Friday 14 August 2020
News ID: 81326
Publish Date: 02 August 2020 - 21:44
DOUALA (Reuters) -- Suspected militants from Takfiri group Boko Haram killed at least 13 people and wounded eight others in a grenade attack in northern Cameroon on Sunday, a security source and a local official told Reuters. The unidentified assailants threw a grenade into a group of people inside a camp for displaced people in the commune of Mozogo near the Nigerian border in the Far North region, said mayor Medjeweh Boukar. Boukar was informed by locals that 13 had died. A security official who confirmed the attack said that 2 wounded also died, bringing the toll to 15. Boko Haram has been fighting for a decade to carve out a Takfiri caliphate based in Nigeria. The violence, which has cost the lives of 30,000 people and displaced millions more, has frequently spilled over into neighboring Cameroon, Niger and Chad. In June last year, around 300 suspected Boko Haram militants swarmed onto an island on Lake Chad in Cameroon’s far north and killed 24 people, including 16 Cameroonian soldiers stationed at military outposts.

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CAIRO (Reuters) -- Egypt said that part of a seismic survey planned by Turkey in the eastern Mediterranean potentially encroached on waters where Cairo claims exclusive rights. An advisory issued last month by Turkey for the survey overlaps with Egypt’s exclusive economic zone (EEZ), constituting "a violation and an attack on Egypt’s sovereign rights”, the Egyptian foreign ministry said in a statement. It did not give details, but said the potential encroachment came under point eight of Turkey’s advisory. Seismic surveys are part of preparatory work for potential hydrocarbons exploration.  The announcement of the survey escalated tensions between Turkey on one side and Greece and Cyprus on the other, amid conflicting claims to offshore hydrocarbon resources.  Turkey has since indicated it could pause exploration operations pending talks. Egypt is a regional rival of Turkey and has close relations with Greece and Cyprus.

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 NEW DELHI (Reuters) -- Indian police raided rural hamlets and made arrests to break up a bootlegging cartel on Sunday, after 86 people died from consuming illegally-produced alcohol this week in the northwestern state of Punjab, officials said. Punjab police have so far arrested at least 25 people and conducted more than 100 raids across three districts, seizing hundreds of liters of liquor from villages and road-side eateries, the state’s police chief Dinkar Gupta said on Saturday. A government official said some of the seized liquid was denatured spirit, which is typically used in the paint and hardware industry. Deaths from illegally-produced alcohol, known locally as "hooch” or "country liquor”, are a regular occurrence in India, where many cannot afford branded spirits. Recent coronavirus-related lockdowns have also made it difficult for consumers to enjoy a regular tipple. On Friday, 10 men died in a southern Indian states after consuming sanitizer derived from alcohol, as local liquor shops were closed, police said.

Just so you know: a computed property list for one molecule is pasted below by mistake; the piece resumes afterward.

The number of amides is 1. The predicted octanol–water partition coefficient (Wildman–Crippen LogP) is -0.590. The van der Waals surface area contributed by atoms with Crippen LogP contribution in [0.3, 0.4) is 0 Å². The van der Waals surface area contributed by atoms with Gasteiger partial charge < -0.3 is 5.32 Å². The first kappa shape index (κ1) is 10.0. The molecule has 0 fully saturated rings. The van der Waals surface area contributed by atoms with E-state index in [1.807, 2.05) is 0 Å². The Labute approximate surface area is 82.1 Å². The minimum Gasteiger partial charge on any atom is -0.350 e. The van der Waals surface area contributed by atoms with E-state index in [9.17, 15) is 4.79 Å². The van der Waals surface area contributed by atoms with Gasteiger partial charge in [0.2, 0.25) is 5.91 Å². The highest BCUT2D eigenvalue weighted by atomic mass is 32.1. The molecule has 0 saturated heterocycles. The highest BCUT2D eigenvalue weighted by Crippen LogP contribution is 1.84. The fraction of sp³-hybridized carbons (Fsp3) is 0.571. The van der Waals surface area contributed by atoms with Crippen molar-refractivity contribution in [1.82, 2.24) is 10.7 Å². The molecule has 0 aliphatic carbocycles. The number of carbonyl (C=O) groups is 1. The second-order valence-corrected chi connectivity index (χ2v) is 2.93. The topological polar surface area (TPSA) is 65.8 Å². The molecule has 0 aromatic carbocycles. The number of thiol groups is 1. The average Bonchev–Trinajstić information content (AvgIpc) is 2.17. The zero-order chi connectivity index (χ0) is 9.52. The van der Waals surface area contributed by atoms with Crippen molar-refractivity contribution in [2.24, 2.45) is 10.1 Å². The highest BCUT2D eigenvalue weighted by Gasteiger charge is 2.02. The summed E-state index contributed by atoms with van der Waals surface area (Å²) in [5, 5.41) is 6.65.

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BANGKOK (Reuters) -- Thailand’s prime minister has ordered a second autopsy be conducted after the death of a key witness in a deadly hit-and-run case linked to the heir to the Red Bull energy drink fortune, amid public anger that the charges were dropped. Jaruchart Mardthong, 40, died in what police said looked like a motorcycle accident on Thursday, amid public suspicion about the exact cause of his death. Results of an initial autopsy have not yet been released. Local media said his family had planned to cremate the body on Sunday. He was a key witness in the police investigation into Vorayuth "Boss” Yoovidhya, who was accused of killing a police officer in 2012, according to deputy government spokeswoman Traisulee Traisoranakul. Police said last week that all charges against Vorayuth had been dropped, stirring public anger about the country’s entrenched culture of impunity for the rich and well-connected.

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MOSCOW/MINSK (Reuters) -- A dispute between Moscow and Minsk over the detention of more than 30 men who Belarus accused of being Russian mercenaries deepened, as the two sides contradicted each other about the group’s plans. The arrests this week, shortly before an Aug. 9 presidential election in Belarus, could further strain relations between Minsk and its traditional ally Russia, which soured after the neighbors failed to agree on an oil supply contract for this year. Russia said on Thursday that the men, who it described as employees of a private security firm, had stayed in Belarus after missing their connecting flight to Istanbul.  President Alexander Lukashenko cast doubt on this version. "There was no Istanbul... It’s clear that the group has had another goals. It is the task of the investigation to find out about those goals”, he said, according to state news agency Belta, after hearing reports from the heads of state security and investigation committee.  

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HONG KONG (Reuters) -- Seven Chinese health officials were due to arrive in Hong Kong on Sunday, the first members of a 60-person team that will carry out widespread testing for COVID-19 in the territory as the global financial hub races to halt a third wave of illness.
China’s National Health Commission on Saturday announced their scheduled arrival. Members of the team are from public hospitals in Guangdong province while a specialist team of six from Wuhan, where the novel coronavirus first appeared, will help prepare part of the AsiaWorld Expo convention centre as a facility for COVID-19 patients.



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